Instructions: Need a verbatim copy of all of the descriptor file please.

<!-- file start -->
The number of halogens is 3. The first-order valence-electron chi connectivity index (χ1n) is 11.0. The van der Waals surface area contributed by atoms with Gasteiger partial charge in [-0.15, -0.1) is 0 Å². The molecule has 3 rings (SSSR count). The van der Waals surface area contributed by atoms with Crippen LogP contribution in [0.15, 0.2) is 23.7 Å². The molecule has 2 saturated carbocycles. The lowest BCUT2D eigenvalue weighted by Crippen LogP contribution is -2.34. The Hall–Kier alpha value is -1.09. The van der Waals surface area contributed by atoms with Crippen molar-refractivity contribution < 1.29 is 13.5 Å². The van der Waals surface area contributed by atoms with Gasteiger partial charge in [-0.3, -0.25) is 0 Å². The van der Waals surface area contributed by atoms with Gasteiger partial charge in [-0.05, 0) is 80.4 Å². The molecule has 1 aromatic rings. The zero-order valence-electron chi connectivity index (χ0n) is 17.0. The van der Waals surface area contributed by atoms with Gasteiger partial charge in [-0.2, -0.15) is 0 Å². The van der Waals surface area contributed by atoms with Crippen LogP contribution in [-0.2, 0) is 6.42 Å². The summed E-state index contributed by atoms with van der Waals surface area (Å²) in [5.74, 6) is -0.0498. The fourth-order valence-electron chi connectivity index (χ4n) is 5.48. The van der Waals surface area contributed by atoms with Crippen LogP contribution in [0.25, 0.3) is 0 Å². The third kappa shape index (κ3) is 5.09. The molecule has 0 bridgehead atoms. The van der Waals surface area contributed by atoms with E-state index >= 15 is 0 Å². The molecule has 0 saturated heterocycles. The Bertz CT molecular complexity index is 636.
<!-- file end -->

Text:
The number of halogens is 3. The first-order valence-electron chi connectivity index (χ1n) is 11.0. The van der Waals surface area contributed by atoms with Gasteiger partial charge in [-0.15, -0.1) is 0 Å². The molecule has 3 rings (SSSR count). The van der Waals surface area contributed by atoms with Crippen LogP contribution in [0.15, 0.2) is 23.7 Å². The molecule has 2 saturated carbocycles. The lowest BCUT2D eigenvalue weighted by Crippen LogP contribution is -2.34. The Hall–Kier alpha value is -1.09. The van der Waals surface area contributed by atoms with Crippen molar-refractivity contribution < 1.29 is 13.5 Å². The van der Waals surface area contributed by atoms with Gasteiger partial charge in [-0.3, -0.25) is 0 Å². The van der Waals surface area contributed by atoms with Gasteiger partial charge in [-0.05, 0) is 80.4 Å². The molecule has 1 aromatic rings. The zero-order valence-electron chi connectivity index (χ0n) is 17.0. The van der Waals surface area contributed by atoms with Gasteiger partial charge in [-0.2, -0.15) is 0 Å². The van der Waals surface area contributed by atoms with Crippen LogP contribution in [-0.2, 0) is 6.42 Å². The summed E-state index contributed by atoms with van der Waals surface area (Å²) in [5.74, 6) is -0.0498. The fourth-order valence-electron chi connectivity index (χ4n) is 5.48. The van der Waals surface area contributed by atoms with Crippen LogP contribution in [0.25, 0.3) is 0 Å². The third kappa shape index (κ3) is 5.09. The molecule has 0 bridgehead atoms. The van der Waals surface area contributed by atoms with E-state index >= 15 is 0 Å². The molecule has 0 saturated heterocycles. The Bertz CT molecular complexity index is 636.